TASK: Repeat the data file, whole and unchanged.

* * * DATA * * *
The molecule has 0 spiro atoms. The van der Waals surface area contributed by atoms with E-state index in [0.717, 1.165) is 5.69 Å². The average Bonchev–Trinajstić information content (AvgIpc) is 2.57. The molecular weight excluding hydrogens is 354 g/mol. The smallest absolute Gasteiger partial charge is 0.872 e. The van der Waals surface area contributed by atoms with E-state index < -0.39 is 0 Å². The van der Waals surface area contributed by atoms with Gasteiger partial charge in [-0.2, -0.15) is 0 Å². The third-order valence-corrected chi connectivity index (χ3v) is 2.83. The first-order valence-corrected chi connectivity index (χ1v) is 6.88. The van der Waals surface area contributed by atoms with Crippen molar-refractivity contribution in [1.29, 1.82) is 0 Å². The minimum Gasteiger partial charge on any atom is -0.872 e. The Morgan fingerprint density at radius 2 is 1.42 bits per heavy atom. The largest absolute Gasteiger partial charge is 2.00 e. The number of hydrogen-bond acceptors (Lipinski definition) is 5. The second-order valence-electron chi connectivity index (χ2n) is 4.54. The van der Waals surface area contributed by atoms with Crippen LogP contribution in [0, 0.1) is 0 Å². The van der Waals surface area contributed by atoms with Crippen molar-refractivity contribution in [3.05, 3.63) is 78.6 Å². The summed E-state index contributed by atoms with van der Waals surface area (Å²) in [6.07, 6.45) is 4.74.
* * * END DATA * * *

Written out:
The molecule has 0 spiro atoms. The van der Waals surface area contributed by atoms with E-state index in [0.717, 1.165) is 5.69 Å². The average Bonchev–Trinajstić information content (AvgIpc) is 2.57. The molecular weight excluding hydrogens is 354 g/mol. The smallest absolute Gasteiger partial charge is 0.872 e. The van der Waals surface area contributed by atoms with E-state index < -0.39 is 0 Å². The van der Waals surface area contributed by atoms with Gasteiger partial charge in [-0.2, -0.15) is 0 Å². The third-order valence-corrected chi connectivity index (χ3v) is 2.83. The first-order valence-corrected chi connectivity index (χ1v) is 6.88. The van der Waals surface area contributed by atoms with Crippen molar-refractivity contribution in [1.29, 1.82) is 0 Å². The minimum Gasteiger partial charge on any atom is -0.872 e. The Morgan fingerprint density at radius 2 is 1.42 bits per heavy atom. The largest absolute Gasteiger partial charge is 2.00 e. The number of hydrogen-bond acceptors (Lipinski definition) is 5. The second-order valence-electron chi connectivity index (χ2n) is 4.54. The van der Waals surface area contributed by atoms with Crippen LogP contribution in [0, 0.1) is 0 Å². The van der Waals surface area contributed by atoms with Crippen molar-refractivity contribution in [3.05, 3.63) is 78.6 Å². The summed E-state index contributed by atoms with van der Waals surface area (Å²) in [6.07, 6.45) is 4.74.